“Why does your Teacher eat with tax collectors and sinners?”
John, a widower, lived next door to Robert, also a widower whose wife had recently died. Robert’s relatives lived far away in another state and could rarely get away to visit. For his part, Robert was too frail to travel. He longed for friends, for companionship, but his off-putting, quirky personality made him hard to like. John avoided Robert at every opportunity, finding excuses to turn down invitations to visit, never going outside if his neighbor was in the yard. John was fully aware of Robert’s lonliness yet he withheld the gift of friendship. Then, one Sunday morning, as he arrived home from church, John saw an ambulance parked on the street in front of Robert’s house. A few moments later, a stretcher was wheeled down the sidewalk next door. Robert’s body was covered with a sheet. He had committed suicide.
The sins of commission are frightening enough; the things we willfully do, knowing they are wrong. But the sins of omission can be terrifying in the extreme, if we have any sensitivity. These are the things we ought to have done that we leave undone. There is no end to the rationalizations we can call up in our defense. Either our lives are too full of obligations to be bothered with others, or we decide the neighbor is undeserving of our help.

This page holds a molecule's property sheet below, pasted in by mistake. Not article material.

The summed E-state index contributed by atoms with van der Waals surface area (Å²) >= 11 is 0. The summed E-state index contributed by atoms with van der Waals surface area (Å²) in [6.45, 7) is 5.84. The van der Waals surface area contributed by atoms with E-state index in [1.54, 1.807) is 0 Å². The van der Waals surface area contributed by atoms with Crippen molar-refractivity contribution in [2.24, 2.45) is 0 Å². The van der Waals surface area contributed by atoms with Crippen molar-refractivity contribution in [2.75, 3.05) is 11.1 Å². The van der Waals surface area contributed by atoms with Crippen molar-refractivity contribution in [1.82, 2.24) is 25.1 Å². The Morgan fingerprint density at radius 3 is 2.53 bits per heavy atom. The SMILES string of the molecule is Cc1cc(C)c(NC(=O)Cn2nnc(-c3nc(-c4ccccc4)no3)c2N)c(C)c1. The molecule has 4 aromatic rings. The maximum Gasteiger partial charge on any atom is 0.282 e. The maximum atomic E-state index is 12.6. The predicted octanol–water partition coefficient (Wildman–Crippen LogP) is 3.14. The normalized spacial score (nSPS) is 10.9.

Jesus got Himself into all kinds of trouble because He went out of His way to be there for those who others found plenty of reason to avoid. He took up the obligation to care for the neighbor not because they were lovable or likable but because the need was there and love could do no other.
Are you and I so attractive, lovable and likable that God simply could not resist us and therefore, gave us His only begotten Son to die for us? Hardly. If we dare to claim, to our benefit, His grace, mercy, love and forgiveness, by what rationale do we dare withhold from one another the benefit of a neighbor’s concern?
“May the peace of God that passes understanding keep your hearts and minds in Christ Jesus our Lord.”